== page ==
311D.pdf - Bio 311D Introductory Biology II Spring 2014 Syllabus Dr Ruth Buskirk Bio 311D topics include inheritance population genetics mechanisms of

311D.pdf - Bio 311D Introductory Biology II Spring 2014...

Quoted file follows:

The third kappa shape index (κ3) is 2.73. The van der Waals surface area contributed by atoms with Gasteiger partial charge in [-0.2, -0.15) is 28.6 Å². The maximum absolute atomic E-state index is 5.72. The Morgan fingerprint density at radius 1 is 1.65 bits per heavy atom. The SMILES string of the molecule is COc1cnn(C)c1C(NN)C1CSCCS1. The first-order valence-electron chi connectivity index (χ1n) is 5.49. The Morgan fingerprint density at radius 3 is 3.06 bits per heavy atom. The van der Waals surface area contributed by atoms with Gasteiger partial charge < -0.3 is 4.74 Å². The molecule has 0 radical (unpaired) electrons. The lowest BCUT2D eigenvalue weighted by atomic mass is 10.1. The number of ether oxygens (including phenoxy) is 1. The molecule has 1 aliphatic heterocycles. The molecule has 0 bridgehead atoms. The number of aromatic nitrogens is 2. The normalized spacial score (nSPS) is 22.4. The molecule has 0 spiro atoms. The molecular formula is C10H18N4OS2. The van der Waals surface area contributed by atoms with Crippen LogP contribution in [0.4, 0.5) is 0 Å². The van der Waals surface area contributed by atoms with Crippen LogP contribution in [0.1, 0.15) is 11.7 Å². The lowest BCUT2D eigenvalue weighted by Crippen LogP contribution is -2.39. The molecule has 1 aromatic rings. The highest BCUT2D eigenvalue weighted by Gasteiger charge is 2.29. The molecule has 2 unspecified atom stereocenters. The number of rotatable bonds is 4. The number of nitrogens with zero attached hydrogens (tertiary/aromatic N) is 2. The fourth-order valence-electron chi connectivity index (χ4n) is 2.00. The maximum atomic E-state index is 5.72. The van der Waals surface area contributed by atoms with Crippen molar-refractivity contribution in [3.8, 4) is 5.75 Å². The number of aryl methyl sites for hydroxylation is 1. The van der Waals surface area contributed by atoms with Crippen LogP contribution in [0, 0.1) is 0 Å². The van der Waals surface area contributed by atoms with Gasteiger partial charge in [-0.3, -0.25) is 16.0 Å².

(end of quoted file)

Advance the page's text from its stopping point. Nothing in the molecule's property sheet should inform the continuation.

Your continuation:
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Bio 311D Introductory Biology II, Spring 2014 – Syllabus – Dr. Ruth Buskirk Bio 311D topics include inheritance, population genetics, mechanisms of evolution, phylogeny, diversity, structure-function relationships and adaptations, physiological mechanisms and regulation in plants and animals (applying cellular mechanisms to whole-organism physiology), experimental design, population ecology, community interactions and ecosystems. ( Prerequisite: Bio 311C grade at least C-.) To encourage you to observe biology daily, the instructor will occasionally offer brief (15 minutes), highly optional "mini field trips" on campus (potential times and locations to be announced). This section of Bio 311D is part of an initiative to transform introductory biology into a more student-active course, even during the lecture periods. Our objective is to engage students in higher- level thinking, problem solving, and group communication as they learn biology. Instructor: Dr. Ruth Buskirk email: [email protected], BIO 316, phone 471-7793. Office hours in BIO 316: generally MWF 10-10:30 am, MW 2-3 pm, Tu 10-12, and by appointment. Required Textbook : Campbell & Reece, Biology , 9th edition, 2011. [Optional online tutorials and resources in Mastering Biology , access code comes with new textbooks; useful but highly optional.] Required Technology: iClicker , Register your eid for the year at Canvas Web Site (modules, homework, brief lecture notes, old exams) Lecture Meetings: MWF 9-10 am WEL 2.246 Discussion Instructor : Megan Davis-Fields [email protected] Discussion meetings by unique number: For MWF 9-10 lecture class: 49570 Thursdays 8-9 SZB 286 49575 Thursdays 9-10 SZB 286 49580 Wednesdays 2-3 WEL 2.256 48885 Wednesdays 3-4 GAR 3.116 Weekly discussion sections, led by your discussion instructor, are designed to review and enhance material from the lecture. They have an active learning format, with exercises and worksheets; participation in discussion sections counts about 5% of the course grade. University Core Curriculum Objectives: This course may be used to fulfill three hours of the natural science and technology component of the university core curriculum and addresses the following four core objectives established by the Texas Higher Education Coordinating Board: communication skills, critical thinking skills, teamwork, and empirical and quantitative skills. Student activities consist of individual and small group work on problem solving and in-class exercises. Students will analyze data and interpret graphs, model population changes, and predict results of experiments in physiology. Course grading system (of 500 total semester points) 100 points (20%) Exam 1 Monday, February 10, 7:00-8:15 pm in UTC Rooms 4.124, 4.132, 4.134 100 points (20%) Exam 2 Thursday, March 6, 7:00-8:15 pm in UTC Rooms 4.124, 4.132, 4.134 100 points (20%) Exam 3 Monday, April 14, 7:00-8:15 pm in WEL 1.308 26 points (5%) In-class exercises during lecture hour (iClicker, worksheets, questions) 24 points (5%) Discussion section worksheets and participation 20 points (4%) Homework multiple choice questions and surveys submitted on Canvas

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